Page 2, 16th September 1960

16th September 1960
Page 2
Page 2, 16th September 1960 — THE IRISH IN BRITAIN
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Locations: Dublin, Fliieli, Westport

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THE IRISH IN BRITAIN

Drift from the Faith?

SIR,-"Sacerdos" in a recent issue, writes of the number of Irish who lose their, faith in England and states that "the rot somehow must have set in before thc trees were transplanted."

No doubt there are many rea sons for the falling-away of the lapsed ones, but may I be permitted to comment on a particular cause, as it appears to myself. an Irish Catholic layman. It is briefly that the Irish in Ireland are given very little rational instruction in their faith.

In primary schools the main emphasis is on memorisation of catechism. The amount of by-heart answers to be learned by the unfortunate pupils is quite preposterous and means in effect that the teachers have little time to ex

plain the subject-matter thoroughly. This parrot approach is much sought-after by religious examiners.

I have rarely heard (apart from an occasional retreat), any attempt to tie-up the abstract principles with every-day life or current affairs. One listens in vain for a reference to world affairs, everyday life or news, the world of science or industry or any aspect of the real world of man or nature.

Christ's manner of teaching through appealing to the daily-life experience of His listeners is rarely followed.

Plain lack of understanding of religion lies behind many lapses of Irish Catholics in England.

Thomas P. Sheeran Fairview, Dublin.

mind races back to my own youth in Ireland, and it seemed to me that many of us had said in our hearts, "I am an Irish Catholic, the salt of the earth, and a great consolation to God, who is worried about the people in other countries, who are mostly very bad?'

Now in old age, I visit Ireland frequently to my great pleasure, and am always shamed afresh by the evidence of lively faith, good living, and the flood of vocations that sends us so many splendid priests and nuns.

Yet sometimes beneath the wit and laughter, I catch a phrase which seems an echo of my own smugness. Could this be the canker in the rose for which "Sacerdos" is seeking?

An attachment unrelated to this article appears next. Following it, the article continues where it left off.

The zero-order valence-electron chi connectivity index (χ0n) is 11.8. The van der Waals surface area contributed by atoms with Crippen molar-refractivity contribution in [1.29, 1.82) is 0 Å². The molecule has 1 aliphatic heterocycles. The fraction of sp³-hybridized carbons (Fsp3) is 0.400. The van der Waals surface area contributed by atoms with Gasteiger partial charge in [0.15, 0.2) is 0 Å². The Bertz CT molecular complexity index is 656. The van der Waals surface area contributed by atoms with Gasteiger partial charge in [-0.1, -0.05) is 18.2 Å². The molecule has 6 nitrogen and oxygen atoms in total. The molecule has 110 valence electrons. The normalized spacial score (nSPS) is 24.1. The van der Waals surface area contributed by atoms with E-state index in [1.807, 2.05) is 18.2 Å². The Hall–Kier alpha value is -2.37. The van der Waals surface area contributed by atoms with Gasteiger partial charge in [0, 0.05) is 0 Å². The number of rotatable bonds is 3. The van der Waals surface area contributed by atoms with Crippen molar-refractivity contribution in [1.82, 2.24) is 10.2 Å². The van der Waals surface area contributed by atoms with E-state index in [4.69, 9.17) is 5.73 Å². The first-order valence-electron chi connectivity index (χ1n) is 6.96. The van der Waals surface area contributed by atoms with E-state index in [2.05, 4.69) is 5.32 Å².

Perhaps, when one lives long in a neo-pagan climate, one learns by failure that one is too weak to make the grade alone. Then one can only cling to the hem of the Robe and wait to be lifted in.

W.E.W.C.

SIR,-During my holidays in Eire I was able to move around and have chats with many interesting People, on one occasion I was speaking with a very holy and sincere parish priest and he asked me about the "strikes" in England. He said "the strikes arc all caused by people who don't want work,' and most certainly to generalise like that does not help the religion of his parishioners when they come to England and find out for themselves that such a statement is not entirely true.

Of course the materialist idea of getting something for nothing is more widely spread today but it operates not only in the working class but among those who possess wealth, social position, and political power.

When the new arrival from Eire meets people who don't believe in the existence of God, it is no use applying the label "heretic" or "pagan". Not to have the right answer ready is the sure way to becoming a -"heretic" himself. and there are very very few of the young people coming from Eire with anything beyond the catechism answer iss a language which is foreign to those outside the faith.

There are many Irish priests in England and they have experienced the atmospheres and conditions which operate in both coun

tries. Were they to return to Eire and make known the really true state of things over here, quite probably there would be a new approach in the training of young people to meet the vastly different conditions in this country.